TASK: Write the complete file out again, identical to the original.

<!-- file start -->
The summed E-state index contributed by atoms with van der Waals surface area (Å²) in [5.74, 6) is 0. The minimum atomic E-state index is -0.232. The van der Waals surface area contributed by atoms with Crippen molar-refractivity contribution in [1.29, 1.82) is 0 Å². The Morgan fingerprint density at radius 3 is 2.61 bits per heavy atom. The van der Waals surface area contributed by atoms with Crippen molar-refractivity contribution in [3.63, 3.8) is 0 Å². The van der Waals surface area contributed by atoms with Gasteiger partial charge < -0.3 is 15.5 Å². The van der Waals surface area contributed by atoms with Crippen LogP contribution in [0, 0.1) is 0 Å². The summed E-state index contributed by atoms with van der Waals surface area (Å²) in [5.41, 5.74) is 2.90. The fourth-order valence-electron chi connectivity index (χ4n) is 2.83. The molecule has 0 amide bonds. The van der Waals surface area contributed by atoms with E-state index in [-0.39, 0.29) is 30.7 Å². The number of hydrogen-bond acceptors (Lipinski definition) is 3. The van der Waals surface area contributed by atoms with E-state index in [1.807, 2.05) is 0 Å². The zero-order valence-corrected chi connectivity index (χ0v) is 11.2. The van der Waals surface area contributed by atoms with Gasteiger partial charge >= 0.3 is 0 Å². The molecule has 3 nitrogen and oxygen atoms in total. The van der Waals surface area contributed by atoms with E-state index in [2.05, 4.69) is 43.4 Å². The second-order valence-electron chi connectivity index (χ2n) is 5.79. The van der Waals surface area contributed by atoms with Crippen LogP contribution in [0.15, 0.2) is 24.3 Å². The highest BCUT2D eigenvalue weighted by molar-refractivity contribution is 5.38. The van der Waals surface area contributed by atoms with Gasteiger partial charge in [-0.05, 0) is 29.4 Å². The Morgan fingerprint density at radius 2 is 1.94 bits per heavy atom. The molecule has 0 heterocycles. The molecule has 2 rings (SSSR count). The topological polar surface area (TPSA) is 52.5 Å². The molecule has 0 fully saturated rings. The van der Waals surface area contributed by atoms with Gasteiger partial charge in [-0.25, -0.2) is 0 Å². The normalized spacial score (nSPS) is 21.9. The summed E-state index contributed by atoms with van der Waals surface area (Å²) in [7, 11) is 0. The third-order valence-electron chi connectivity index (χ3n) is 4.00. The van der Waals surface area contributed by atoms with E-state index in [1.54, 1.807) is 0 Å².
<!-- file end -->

The summed E-state index contributed by atoms with van der Waals surface area (Å²) in [5.74, 6) is 0. The minimum atomic E-state index is -0.232. The van der Waals surface area contributed by atoms with Crippen molar-refractivity contribution in [1.29, 1.82) is 0 Å². The Morgan fingerprint density at radius 3 is 2.61 bits per heavy atom. The van der Waals surface area contributed by atoms with Crippen molar-refractivity contribution in [3.63, 3.8) is 0 Å². The van der Waals surface area contributed by atoms with Gasteiger partial charge < -0.3 is 15.5 Å². The van der Waals surface area contributed by atoms with Crippen LogP contribution in [0, 0.1) is 0 Å². The summed E-state index contributed by atoms with van der Waals surface area (Å²) in [5.41, 5.74) is 2.90. The fourth-order valence-electron chi connectivity index (χ4n) is 2.83. The molecule has 0 amide bonds. The van der Waals surface area contributed by atoms with E-state index in [-0.39, 0.29) is 30.7 Å². The number of hydrogen-bond acceptors (Lipinski definition) is 3. The van der Waals surface area contributed by atoms with E-state index in [1.807, 2.05) is 0 Å². The zero-order valence-corrected chi connectivity index (χ0v) is 11.2. The van der Waals surface area contributed by atoms with Gasteiger partial charge >= 0.3 is 0 Å². The molecule has 3 nitrogen and oxygen atoms in total. The van der Waals surface area contributed by atoms with E-state index in [2.05, 4.69) is 43.4 Å². The second-order valence-electron chi connectivity index (χ2n) is 5.79. The van der Waals surface area contributed by atoms with Crippen LogP contribution in [0.15, 0.2) is 24.3 Å². The highest BCUT2D eigenvalue weighted by molar-refractivity contribution is 5.38. The van der Waals surface area contributed by atoms with Gasteiger partial charge in [-0.05, 0) is 29.4 Å². The Morgan fingerprint density at radius 2 is 1.94 bits per heavy atom. The molecule has 0 heterocycles. The molecule has 2 rings (SSSR count). The topological polar surface area (TPSA) is 52.5 Å². The molecule has 0 fully saturated rings. The van der Waals surface area contributed by atoms with Gasteiger partial charge in [-0.25, -0.2) is 0 Å². The normalized spacial score (nSPS) is 21.9. The summed E-state index contributed by atoms with van der Waals surface area (Å²) in [7, 11) is 0. The third-order valence-electron chi connectivity index (χ3n) is 4.00. The van der Waals surface area contributed by atoms with E-state index in [1.54, 1.807) is 0 Å².